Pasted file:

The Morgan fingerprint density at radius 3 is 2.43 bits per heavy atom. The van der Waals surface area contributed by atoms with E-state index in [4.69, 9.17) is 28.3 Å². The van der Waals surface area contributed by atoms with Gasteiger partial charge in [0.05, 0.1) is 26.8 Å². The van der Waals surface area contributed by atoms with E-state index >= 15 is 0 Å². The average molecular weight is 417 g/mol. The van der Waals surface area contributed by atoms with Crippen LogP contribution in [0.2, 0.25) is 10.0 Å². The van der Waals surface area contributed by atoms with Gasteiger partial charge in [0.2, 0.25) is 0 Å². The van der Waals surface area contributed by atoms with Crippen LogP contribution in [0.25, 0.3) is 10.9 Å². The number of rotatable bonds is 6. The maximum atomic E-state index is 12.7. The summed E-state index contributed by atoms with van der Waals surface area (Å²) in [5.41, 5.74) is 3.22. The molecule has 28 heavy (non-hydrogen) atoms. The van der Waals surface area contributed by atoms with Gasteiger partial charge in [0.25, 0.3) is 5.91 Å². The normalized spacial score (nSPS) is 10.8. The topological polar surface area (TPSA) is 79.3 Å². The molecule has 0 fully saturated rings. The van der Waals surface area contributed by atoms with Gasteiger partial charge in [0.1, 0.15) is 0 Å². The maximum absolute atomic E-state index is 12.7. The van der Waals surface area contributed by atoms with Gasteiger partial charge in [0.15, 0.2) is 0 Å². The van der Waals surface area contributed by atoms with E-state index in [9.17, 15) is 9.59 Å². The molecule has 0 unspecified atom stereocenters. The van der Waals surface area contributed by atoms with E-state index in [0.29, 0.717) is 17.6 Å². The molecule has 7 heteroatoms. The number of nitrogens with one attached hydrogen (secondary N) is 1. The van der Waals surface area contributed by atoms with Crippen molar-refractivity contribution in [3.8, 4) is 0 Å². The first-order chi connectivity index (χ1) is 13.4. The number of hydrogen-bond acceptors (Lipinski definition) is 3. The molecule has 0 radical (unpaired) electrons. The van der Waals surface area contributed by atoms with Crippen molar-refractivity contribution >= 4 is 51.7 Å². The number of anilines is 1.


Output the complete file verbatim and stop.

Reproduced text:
The Morgan fingerprint density at radius 3 is 2.43 bits per heavy atom. The van der Waals surface area contributed by atoms with E-state index in [4.69, 9.17) is 28.3 Å². The van der Waals surface area contributed by atoms with Gasteiger partial charge in [0.05, 0.1) is 26.8 Å². The van der Waals surface area contributed by atoms with E-state index >= 15 is 0 Å². The average molecular weight is 417 g/mol. The van der Waals surface area contributed by atoms with Crippen LogP contribution in [0.2, 0.25) is 10.0 Å². The van der Waals surface area contributed by atoms with Gasteiger partial charge in [0.2, 0.25) is 0 Å². The van der Waals surface area contributed by atoms with Crippen LogP contribution in [0.25, 0.3) is 10.9 Å². The number of rotatable bonds is 6. The maximum atomic E-state index is 12.7. The summed E-state index contributed by atoms with van der Waals surface area (Å²) in [5.41, 5.74) is 3.22. The molecule has 28 heavy (non-hydrogen) atoms. The van der Waals surface area contributed by atoms with Gasteiger partial charge in [0.25, 0.3) is 5.91 Å². The normalized spacial score (nSPS) is 10.8. The topological polar surface area (TPSA) is 79.3 Å². The molecule has 0 fully saturated rings. The van der Waals surface area contributed by atoms with Gasteiger partial charge in [0.1, 0.15) is 0 Å². The maximum absolute atomic E-state index is 12.7. The van der Waals surface area contributed by atoms with Gasteiger partial charge in [0.15, 0.2) is 0 Å². The van der Waals surface area contributed by atoms with E-state index in [9.17, 15) is 9.59 Å². The molecule has 0 unspecified atom stereocenters. The van der Waals surface area contributed by atoms with E-state index in [0.29, 0.717) is 17.6 Å². The molecule has 7 heteroatoms. The number of nitrogens with one attached hydrogen (secondary N) is 1. The van der Waals surface area contributed by atoms with Crippen molar-refractivity contribution in [3.8, 4) is 0 Å². The first-order chi connectivity index (χ1) is 13.4. The number of hydrogen-bond acceptors (Lipinski definition) is 3. The molecule has 0 radical (unpaired) electrons. The van der Waals surface area contributed by atoms with Crippen molar-refractivity contribution >= 4 is 51.7 Å². The number of anilines is 1.